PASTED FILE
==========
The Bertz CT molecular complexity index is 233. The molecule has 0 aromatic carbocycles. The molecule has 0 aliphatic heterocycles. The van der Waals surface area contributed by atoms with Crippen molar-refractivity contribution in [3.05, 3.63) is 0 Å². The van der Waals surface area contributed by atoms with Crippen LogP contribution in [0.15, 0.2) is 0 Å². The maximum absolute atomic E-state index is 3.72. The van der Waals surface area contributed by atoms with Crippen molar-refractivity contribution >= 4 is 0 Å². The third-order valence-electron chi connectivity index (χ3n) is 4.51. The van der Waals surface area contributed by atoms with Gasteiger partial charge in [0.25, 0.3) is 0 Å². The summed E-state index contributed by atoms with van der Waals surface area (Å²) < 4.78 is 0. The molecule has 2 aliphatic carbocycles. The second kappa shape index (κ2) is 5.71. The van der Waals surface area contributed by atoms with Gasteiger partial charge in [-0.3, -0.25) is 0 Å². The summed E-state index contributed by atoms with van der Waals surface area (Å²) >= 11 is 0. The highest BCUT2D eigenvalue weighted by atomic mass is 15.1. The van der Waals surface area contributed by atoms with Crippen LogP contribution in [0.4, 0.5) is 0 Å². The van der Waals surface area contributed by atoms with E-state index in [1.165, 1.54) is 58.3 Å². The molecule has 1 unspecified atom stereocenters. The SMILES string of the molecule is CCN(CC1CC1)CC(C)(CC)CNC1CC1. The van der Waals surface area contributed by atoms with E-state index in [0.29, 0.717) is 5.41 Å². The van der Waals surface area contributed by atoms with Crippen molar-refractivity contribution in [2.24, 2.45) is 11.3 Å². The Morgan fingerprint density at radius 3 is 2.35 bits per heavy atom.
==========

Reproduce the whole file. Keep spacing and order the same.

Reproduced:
The Bertz CT molecular complexity index is 233. The molecule has 0 aromatic carbocycles. The molecule has 0 aliphatic heterocycles. The van der Waals surface area contributed by atoms with Crippen molar-refractivity contribution in [3.05, 3.63) is 0 Å². The van der Waals surface area contributed by atoms with Crippen LogP contribution in [0.15, 0.2) is 0 Å². The maximum absolute atomic E-state index is 3.72. The van der Waals surface area contributed by atoms with Crippen molar-refractivity contribution >= 4 is 0 Å². The third-order valence-electron chi connectivity index (χ3n) is 4.51. The van der Waals surface area contributed by atoms with Gasteiger partial charge in [0.25, 0.3) is 0 Å². The summed E-state index contributed by atoms with van der Waals surface area (Å²) < 4.78 is 0. The molecule has 2 aliphatic carbocycles. The second kappa shape index (κ2) is 5.71. The van der Waals surface area contributed by atoms with Gasteiger partial charge in [-0.3, -0.25) is 0 Å². The summed E-state index contributed by atoms with van der Waals surface area (Å²) >= 11 is 0. The highest BCUT2D eigenvalue weighted by atomic mass is 15.1. The van der Waals surface area contributed by atoms with Crippen LogP contribution in [0.4, 0.5) is 0 Å². The van der Waals surface area contributed by atoms with E-state index in [1.165, 1.54) is 58.3 Å². The molecule has 1 unspecified atom stereocenters. The SMILES string of the molecule is CCN(CC1CC1)CC(C)(CC)CNC1CC1. The van der Waals surface area contributed by atoms with E-state index in [0.29, 0.717) is 5.41 Å². The van der Waals surface area contributed by atoms with Crippen molar-refractivity contribution in [2.24, 2.45) is 11.3 Å². The Morgan fingerprint density at radius 3 is 2.35 bits per heavy atom.